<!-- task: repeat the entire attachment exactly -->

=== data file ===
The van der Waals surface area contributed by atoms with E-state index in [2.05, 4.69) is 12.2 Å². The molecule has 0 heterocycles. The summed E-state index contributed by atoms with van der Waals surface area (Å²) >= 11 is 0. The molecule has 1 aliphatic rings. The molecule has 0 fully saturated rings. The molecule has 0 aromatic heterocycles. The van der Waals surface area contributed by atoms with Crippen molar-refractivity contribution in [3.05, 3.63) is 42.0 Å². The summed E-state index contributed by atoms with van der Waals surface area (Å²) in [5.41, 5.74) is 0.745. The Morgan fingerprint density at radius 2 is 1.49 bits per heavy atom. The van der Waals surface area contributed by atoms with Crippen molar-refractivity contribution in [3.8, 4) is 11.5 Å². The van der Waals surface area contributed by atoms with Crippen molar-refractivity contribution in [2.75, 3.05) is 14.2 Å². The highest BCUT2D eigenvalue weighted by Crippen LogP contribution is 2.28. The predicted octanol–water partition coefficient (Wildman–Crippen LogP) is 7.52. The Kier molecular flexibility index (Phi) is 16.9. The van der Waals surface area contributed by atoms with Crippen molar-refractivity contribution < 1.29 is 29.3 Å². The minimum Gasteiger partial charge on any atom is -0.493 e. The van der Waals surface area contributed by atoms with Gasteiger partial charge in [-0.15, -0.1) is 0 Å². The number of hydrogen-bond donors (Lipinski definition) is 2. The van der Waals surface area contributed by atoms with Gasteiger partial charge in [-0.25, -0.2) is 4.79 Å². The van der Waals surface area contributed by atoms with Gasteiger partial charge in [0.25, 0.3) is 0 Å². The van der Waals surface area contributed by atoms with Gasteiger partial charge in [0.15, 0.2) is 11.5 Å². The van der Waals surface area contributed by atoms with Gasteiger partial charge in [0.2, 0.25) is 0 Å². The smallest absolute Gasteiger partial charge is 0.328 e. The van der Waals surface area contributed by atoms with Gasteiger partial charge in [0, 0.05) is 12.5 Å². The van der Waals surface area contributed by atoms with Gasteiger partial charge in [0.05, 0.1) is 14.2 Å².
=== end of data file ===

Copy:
The van der Waals surface area contributed by atoms with E-state index in [2.05, 4.69) is 12.2 Å². The molecule has 0 heterocycles. The summed E-state index contributed by atoms with van der Waals surface area (Å²) >= 11 is 0. The molecule has 1 aliphatic rings. The molecule has 0 fully saturated rings. The molecule has 0 aromatic heterocycles. The van der Waals surface area contributed by atoms with Crippen molar-refractivity contribution in [3.05, 3.63) is 42.0 Å². The summed E-state index contributed by atoms with van der Waals surface area (Å²) in [5.41, 5.74) is 0.745. The Morgan fingerprint density at radius 2 is 1.49 bits per heavy atom. The van der Waals surface area contributed by atoms with Crippen molar-refractivity contribution in [3.8, 4) is 11.5 Å². The van der Waals surface area contributed by atoms with Crippen molar-refractivity contribution in [2.75, 3.05) is 14.2 Å². The highest BCUT2D eigenvalue weighted by Crippen LogP contribution is 2.28. The predicted octanol–water partition coefficient (Wildman–Crippen LogP) is 7.52. The Kier molecular flexibility index (Phi) is 16.9. The van der Waals surface area contributed by atoms with Crippen molar-refractivity contribution < 1.29 is 29.3 Å². The minimum Gasteiger partial charge on any atom is -0.493 e. The van der Waals surface area contributed by atoms with Gasteiger partial charge in [-0.15, -0.1) is 0 Å². The number of hydrogen-bond donors (Lipinski definition) is 2. The van der Waals surface area contributed by atoms with Gasteiger partial charge in [-0.25, -0.2) is 4.79 Å². The van der Waals surface area contributed by atoms with Gasteiger partial charge in [0.25, 0.3) is 0 Å². The van der Waals surface area contributed by atoms with Gasteiger partial charge in [0.15, 0.2) is 11.5 Å². The van der Waals surface area contributed by atoms with Gasteiger partial charge in [0.2, 0.25) is 0 Å². The smallest absolute Gasteiger partial charge is 0.328 e. The van der Waals surface area contributed by atoms with Gasteiger partial charge in [0, 0.05) is 12.5 Å². The van der Waals surface area contributed by atoms with Gasteiger partial charge in [0.05, 0.1) is 14.2 Å².